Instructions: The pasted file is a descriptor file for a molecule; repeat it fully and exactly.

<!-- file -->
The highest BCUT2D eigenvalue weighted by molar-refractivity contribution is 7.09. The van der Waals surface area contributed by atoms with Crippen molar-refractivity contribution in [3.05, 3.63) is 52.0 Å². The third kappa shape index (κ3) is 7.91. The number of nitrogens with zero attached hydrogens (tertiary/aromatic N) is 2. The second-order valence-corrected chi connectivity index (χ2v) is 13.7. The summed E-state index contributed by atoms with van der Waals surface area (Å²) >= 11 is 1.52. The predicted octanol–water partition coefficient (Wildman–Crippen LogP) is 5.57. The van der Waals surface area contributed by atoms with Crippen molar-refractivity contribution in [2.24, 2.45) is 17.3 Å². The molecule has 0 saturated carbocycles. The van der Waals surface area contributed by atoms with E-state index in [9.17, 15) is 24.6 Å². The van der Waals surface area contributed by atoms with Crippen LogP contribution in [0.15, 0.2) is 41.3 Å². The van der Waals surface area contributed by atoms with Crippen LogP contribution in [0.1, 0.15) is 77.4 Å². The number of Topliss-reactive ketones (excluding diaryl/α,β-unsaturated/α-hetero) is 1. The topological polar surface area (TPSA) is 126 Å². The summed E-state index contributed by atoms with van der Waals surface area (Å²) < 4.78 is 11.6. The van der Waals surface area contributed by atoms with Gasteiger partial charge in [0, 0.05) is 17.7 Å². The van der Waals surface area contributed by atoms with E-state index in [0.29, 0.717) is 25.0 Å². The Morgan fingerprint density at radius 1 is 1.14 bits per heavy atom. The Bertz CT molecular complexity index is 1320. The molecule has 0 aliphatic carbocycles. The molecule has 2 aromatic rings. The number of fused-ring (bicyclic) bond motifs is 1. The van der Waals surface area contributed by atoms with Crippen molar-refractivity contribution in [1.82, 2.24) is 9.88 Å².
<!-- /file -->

The highest BCUT2D eigenvalue weighted by molar-refractivity contribution is 7.09. The van der Waals surface area contributed by atoms with Crippen molar-refractivity contribution in [3.05, 3.63) is 52.0 Å². The third kappa shape index (κ3) is 7.91. The number of nitrogens with zero attached hydrogens (tertiary/aromatic N) is 2. The second-order valence-corrected chi connectivity index (χ2v) is 13.7. The summed E-state index contributed by atoms with van der Waals surface area (Å²) >= 11 is 1.52. The predicted octanol–water partition coefficient (Wildman–Crippen LogP) is 5.57. The van der Waals surface area contributed by atoms with Crippen molar-refractivity contribution in [2.24, 2.45) is 17.3 Å². The molecule has 0 saturated carbocycles. The van der Waals surface area contributed by atoms with E-state index in [9.17, 15) is 24.6 Å². The van der Waals surface area contributed by atoms with Crippen LogP contribution in [0.15, 0.2) is 41.3 Å². The van der Waals surface area contributed by atoms with Crippen LogP contribution in [0.1, 0.15) is 77.4 Å². The number of Topliss-reactive ketones (excluding diaryl/α,β-unsaturated/α-hetero) is 1. The topological polar surface area (TPSA) is 126 Å². The summed E-state index contributed by atoms with van der Waals surface area (Å²) < 4.78 is 11.6. The van der Waals surface area contributed by atoms with Gasteiger partial charge in [0, 0.05) is 17.7 Å². The van der Waals surface area contributed by atoms with E-state index in [0.29, 0.717) is 25.0 Å². The Morgan fingerprint density at radius 1 is 1.14 bits per heavy atom. The Bertz CT molecular complexity index is 1320. The molecule has 0 aliphatic carbocycles. The molecule has 2 aromatic rings. The number of fused-ring (bicyclic) bond motifs is 1. The van der Waals surface area contributed by atoms with Crippen molar-refractivity contribution in [1.82, 2.24) is 9.88 Å².